You’re going to have your coach and you’re going to have your coach coach you along those five weeks or six weeks. I don’t know if it’s going to be a five week or six-week program yet, but it’s going to be like five or six weeks. Then, at the very end, we are actually going to have a virtual conference and we’re going to market you. For example, week one, your homework and your task is going to be writing an awesome speaker bio, figuring out what you’re talking about, and writing a speaker talk title and abstract. You’re going to submit that to us and we’re going to create an amazing… basically, a conference website. We’re going to start marketing you, so people at the end of this are actually going to be watching. It’s going to be a conference; it’s going to be an online conference.
It’s going to be different than our speaker showcases, but I don’t know, maybe 200 people show up. Maybe only 18 people. Maybe it’s a thousand, but we’re going to create that because it’s really different speaking in-person, obviously, than speaking online. You’re speaking from the comfort of your home, but I want to create the feeling that this is a conference, so that’s one thing we’re going to do.
There’s still going to be tons of coaching and it’s going to be even more of a community feel and it’s going to feel like a five-week accelerator program, so that’s going to be launching. TBD on dates. Then the other thing that we’re doing is launching a little bit of a subscription, so I talk to so many people who are speakers, who have great tips. Then I speak to lots of conference organizers about what they’re looking for, so it’s going to be just a bunch of workshops, podcast episodes, just materials for anybody who wants to get into speaking and learn more, but it’s going to be a monthly subscription, kind of access some of that. Yeah, those are just some of the things we’re working on behind the scenes.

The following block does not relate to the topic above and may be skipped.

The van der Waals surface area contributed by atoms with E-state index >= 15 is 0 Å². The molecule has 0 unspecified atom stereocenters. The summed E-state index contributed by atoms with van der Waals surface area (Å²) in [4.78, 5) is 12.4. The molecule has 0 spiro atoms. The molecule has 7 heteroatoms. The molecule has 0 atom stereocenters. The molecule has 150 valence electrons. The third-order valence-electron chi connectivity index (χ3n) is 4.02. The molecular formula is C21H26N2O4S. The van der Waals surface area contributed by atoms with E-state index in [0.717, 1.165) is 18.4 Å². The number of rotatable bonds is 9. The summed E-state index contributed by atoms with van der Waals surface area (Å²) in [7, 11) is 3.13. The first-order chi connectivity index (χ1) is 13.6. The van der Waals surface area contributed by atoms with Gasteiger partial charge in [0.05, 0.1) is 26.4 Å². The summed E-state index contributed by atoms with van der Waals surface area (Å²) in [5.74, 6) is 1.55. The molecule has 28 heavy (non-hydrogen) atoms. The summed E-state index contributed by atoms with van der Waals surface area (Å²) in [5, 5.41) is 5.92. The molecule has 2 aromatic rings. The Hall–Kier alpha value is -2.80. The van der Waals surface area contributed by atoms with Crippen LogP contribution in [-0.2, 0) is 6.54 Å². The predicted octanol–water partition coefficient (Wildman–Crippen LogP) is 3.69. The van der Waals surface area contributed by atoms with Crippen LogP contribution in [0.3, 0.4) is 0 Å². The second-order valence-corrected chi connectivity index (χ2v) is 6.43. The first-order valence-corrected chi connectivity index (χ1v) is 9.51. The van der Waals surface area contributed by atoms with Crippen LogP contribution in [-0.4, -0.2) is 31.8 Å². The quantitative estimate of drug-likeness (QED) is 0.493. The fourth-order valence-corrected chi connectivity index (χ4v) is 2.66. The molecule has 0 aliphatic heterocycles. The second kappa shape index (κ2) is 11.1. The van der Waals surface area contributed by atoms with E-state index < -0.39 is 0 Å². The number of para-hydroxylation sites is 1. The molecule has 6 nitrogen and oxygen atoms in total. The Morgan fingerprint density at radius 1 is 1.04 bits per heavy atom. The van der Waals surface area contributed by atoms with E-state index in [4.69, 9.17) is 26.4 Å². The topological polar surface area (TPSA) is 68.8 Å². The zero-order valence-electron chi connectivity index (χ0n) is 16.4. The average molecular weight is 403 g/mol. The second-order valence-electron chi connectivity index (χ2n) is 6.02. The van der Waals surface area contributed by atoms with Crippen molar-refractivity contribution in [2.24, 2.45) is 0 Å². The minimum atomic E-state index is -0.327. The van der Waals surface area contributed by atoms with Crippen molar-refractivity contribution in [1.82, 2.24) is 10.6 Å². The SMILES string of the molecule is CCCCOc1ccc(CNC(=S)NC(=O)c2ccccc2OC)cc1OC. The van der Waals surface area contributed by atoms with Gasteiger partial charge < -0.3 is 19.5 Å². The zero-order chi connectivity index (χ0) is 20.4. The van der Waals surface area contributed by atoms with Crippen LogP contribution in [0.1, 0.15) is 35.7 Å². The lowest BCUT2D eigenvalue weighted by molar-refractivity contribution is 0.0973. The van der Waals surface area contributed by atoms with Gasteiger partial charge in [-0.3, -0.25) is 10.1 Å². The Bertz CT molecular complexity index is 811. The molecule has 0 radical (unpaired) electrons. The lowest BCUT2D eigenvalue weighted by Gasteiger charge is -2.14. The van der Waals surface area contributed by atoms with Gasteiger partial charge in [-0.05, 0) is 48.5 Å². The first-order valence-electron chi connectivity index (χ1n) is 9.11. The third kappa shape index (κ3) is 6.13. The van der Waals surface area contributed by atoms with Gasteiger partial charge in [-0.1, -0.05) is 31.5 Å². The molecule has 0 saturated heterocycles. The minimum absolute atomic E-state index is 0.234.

Rob: Stef, I can imagine a few people listening are thinking, “That sounds cool.” Where should they go to find out more about that or to connect with you?
Stef Grieser: Yeah, that’s a great question. I would say go to ShineBootcamp.com, just enter your email in the newsletter or follow us @ShineBootcamp on Instagram, @ShineBootcamp on Twitter. You can connect with me on Twitter, Instagram, LinkedIn, but yeah, @SMGrieser.
Rob: Well, cool. Thank you.
Kira: Yeah, thank you so much, Stef, for jumping in here with us and sharing more about everything you’ve done in your career and I’m personally excited to see how the new venture goes with Shine Bootcamp and hopefully, participating in that, too. Thank you so much for hanging out with us today.
Stef Grieser: Thank you so much for having me. It’s been a lot of topics, I feel like we’ve covered a lot in the past hour.
Kira: We went over time. We went over time with you. There was a lot to cover, so thank you for hanging out a little bit longer than we had originally scheduled. We appreciate it.
Stef Grieser: Love it. Awesome. Thanks.
You’ve been listening to the Copywriter Club Podcast with Kira Hug and Rob Marsh. Music for the show is a clip from Gravity by Whitest Boy Alive available at iTunes. If you like what you heard, you can help us spread the word by subscribing at iTunes and by leaving a review. For show notes, a full transcript and links to our free Facebook community, visit TheCopywriterClub.com. We’ll see you next episode.